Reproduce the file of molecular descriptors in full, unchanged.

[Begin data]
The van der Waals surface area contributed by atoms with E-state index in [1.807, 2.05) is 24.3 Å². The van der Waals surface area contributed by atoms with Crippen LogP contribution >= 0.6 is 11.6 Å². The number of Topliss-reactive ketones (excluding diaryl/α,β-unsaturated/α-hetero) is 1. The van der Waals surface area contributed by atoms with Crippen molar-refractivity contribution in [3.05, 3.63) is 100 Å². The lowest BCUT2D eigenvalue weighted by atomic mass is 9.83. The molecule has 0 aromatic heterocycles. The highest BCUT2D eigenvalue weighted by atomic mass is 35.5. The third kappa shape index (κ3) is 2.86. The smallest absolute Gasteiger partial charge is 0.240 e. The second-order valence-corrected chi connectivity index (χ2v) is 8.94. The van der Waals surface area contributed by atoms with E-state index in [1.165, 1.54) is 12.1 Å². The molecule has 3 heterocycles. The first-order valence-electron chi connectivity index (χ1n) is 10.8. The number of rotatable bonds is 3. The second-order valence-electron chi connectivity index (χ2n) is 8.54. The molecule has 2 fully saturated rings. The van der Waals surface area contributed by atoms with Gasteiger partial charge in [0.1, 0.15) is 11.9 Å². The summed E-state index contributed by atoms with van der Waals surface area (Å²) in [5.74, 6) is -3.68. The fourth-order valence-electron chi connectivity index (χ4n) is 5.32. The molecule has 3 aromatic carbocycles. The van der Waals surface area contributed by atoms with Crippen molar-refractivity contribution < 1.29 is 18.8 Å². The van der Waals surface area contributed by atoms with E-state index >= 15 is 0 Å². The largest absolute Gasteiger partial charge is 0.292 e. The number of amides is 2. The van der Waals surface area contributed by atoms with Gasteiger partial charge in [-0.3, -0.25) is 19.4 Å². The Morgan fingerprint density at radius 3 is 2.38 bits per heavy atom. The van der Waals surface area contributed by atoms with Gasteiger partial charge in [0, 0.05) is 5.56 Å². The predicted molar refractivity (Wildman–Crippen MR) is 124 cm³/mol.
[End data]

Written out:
The van der Waals surface area contributed by atoms with E-state index in [1.807, 2.05) is 24.3 Å². The van der Waals surface area contributed by atoms with Crippen LogP contribution >= 0.6 is 11.6 Å². The number of Topliss-reactive ketones (excluding diaryl/α,β-unsaturated/α-hetero) is 1. The van der Waals surface area contributed by atoms with Crippen molar-refractivity contribution in [3.05, 3.63) is 100 Å². The lowest BCUT2D eigenvalue weighted by atomic mass is 9.83. The molecule has 0 aromatic heterocycles. The highest BCUT2D eigenvalue weighted by atomic mass is 35.5. The third kappa shape index (κ3) is 2.86. The smallest absolute Gasteiger partial charge is 0.240 e. The second-order valence-corrected chi connectivity index (χ2v) is 8.94. The van der Waals surface area contributed by atoms with E-state index in [1.165, 1.54) is 12.1 Å². The molecule has 3 heterocycles. The first-order valence-electron chi connectivity index (χ1n) is 10.8. The number of rotatable bonds is 3. The second-order valence-electron chi connectivity index (χ2n) is 8.54. The molecule has 2 fully saturated rings. The van der Waals surface area contributed by atoms with Gasteiger partial charge in [0.1, 0.15) is 11.9 Å². The summed E-state index contributed by atoms with van der Waals surface area (Å²) in [5.74, 6) is -3.68. The fourth-order valence-electron chi connectivity index (χ4n) is 5.32. The molecule has 3 aromatic carbocycles. The van der Waals surface area contributed by atoms with Crippen molar-refractivity contribution < 1.29 is 18.8 Å². The van der Waals surface area contributed by atoms with E-state index >= 15 is 0 Å². The largest absolute Gasteiger partial charge is 0.292 e. The number of amides is 2. The van der Waals surface area contributed by atoms with Gasteiger partial charge in [-0.3, -0.25) is 19.4 Å². The Morgan fingerprint density at radius 3 is 2.38 bits per heavy atom. The van der Waals surface area contributed by atoms with Gasteiger partial charge in [0, 0.05) is 5.56 Å². The predicted molar refractivity (Wildman–Crippen MR) is 124 cm³/mol.